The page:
What about an alternative spelled international community, where established autonomies of powers were to debate and conclude in supranational institutions such as the UN and WTO. Would it not rather be a new Light Age instead of an American superpower? Such is not the trend of today, as Mr Ferguson sees it, since the universal claims such supranational bodies rely on demands authority, and the defining characteristic of our age is not a shift of power upward, but downward. Means of producing general devastation and free flow of destructive technology, lack of control of channels of communication and the collapse of states' monopoly of violence empower criminal organizations and terrorist cells. That is the current trend.

With this background Niall Ferguson argues the case for America to stop living in denial and pronounce what it functions as. International agreements and multipolarity demands, just as a working national state, enforcement of rule of law. Multipolarity between open societies depends on the Liberal Empire. "The best case for empire is always the case for order. Liberty is, of course, a loftier goal. But only those who have never known disorder fail to grasp that it is the necessary precondition for liberty."

If the United States were to become self-conscious as a liberal empire and had the courage to articulate goals, what should be learned? What is the blueprint for spreading wealth, democracy and freedom? There are good reasons to believe that a minimum requirement for economic success lies in adopting a state governed by rule of law where property is protected, as it would be quite impossible to attract investments otherwise. Furthermore, what is needed for development is a legal system of publicly known rules securing rights of personal liberty, not only against tyranny but also against crime and corruption. Under such stability the finances of the state would be in such a condition that the government also could start having some welfare responsibilities. This does not only seem well-grounded in theory, professor Ferguson reasons, but is demonstrated in former parts of the British empire, and has been crucial in why global poverty levels have decreased the past decades.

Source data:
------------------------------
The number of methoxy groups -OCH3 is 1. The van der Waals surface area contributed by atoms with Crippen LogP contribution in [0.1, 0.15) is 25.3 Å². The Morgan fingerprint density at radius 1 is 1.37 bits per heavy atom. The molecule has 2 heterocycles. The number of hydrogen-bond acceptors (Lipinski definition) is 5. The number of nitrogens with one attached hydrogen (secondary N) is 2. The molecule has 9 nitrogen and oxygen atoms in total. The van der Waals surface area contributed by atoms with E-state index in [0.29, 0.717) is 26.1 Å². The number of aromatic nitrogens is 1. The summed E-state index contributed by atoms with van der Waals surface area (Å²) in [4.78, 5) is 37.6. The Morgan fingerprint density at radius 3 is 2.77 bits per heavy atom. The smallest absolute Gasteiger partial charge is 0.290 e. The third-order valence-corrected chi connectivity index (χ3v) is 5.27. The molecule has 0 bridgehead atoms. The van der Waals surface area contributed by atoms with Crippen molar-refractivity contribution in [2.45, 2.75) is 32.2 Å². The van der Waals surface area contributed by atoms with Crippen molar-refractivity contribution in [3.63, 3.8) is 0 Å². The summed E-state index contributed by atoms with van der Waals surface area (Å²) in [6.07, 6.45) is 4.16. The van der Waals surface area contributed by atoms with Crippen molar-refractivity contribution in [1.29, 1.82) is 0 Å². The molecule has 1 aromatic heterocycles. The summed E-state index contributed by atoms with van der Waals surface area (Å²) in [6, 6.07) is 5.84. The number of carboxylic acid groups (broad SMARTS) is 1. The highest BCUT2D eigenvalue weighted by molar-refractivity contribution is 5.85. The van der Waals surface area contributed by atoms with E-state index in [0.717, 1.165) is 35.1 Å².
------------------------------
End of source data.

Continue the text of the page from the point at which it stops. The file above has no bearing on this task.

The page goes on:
The British endeavoured to build institutions they regarded as essential to prosperity: free trade and migration, infrastructural investment, balanced budgets, incorrupt administration and rule of law. This form of liberal Empire, Niall Ferguson argues, was on balance a good thing, but he questions if the United States of today actually is up to it. America, just like Europe, faces huge demographic problems with seventy-five million baby boomers starting to collect social security and medicare benefits. Ferguson uses the term generational accounting, and implies that people born today faces extremely high taxes in order to finance the ever-growing retired population. Under such circumstances it may be hard winning an election on arguing the case for a costly liberal empire. Mr Ferguson's other big doubt on whether America is up to such an achievement is due to the lack of character in the modern man. He describes this partly by pointing to one of the bigger differences between the American occupier and the British empire. That is to say that the former one wants to get out as quick as possible. Successful nation building however takes endurance, which is dependent on self-sacrifice and a belief in the goal. Where the Britons sent their best educated away, fostered with an overtly imperial ethos, hardly anyone at all of the graduates of the top American universities aspire to spend their life in far away disease-ridden, malicious and uncomfortable areas: "the letters ambitious young Americans would like to see after their names are CEO, not CBE."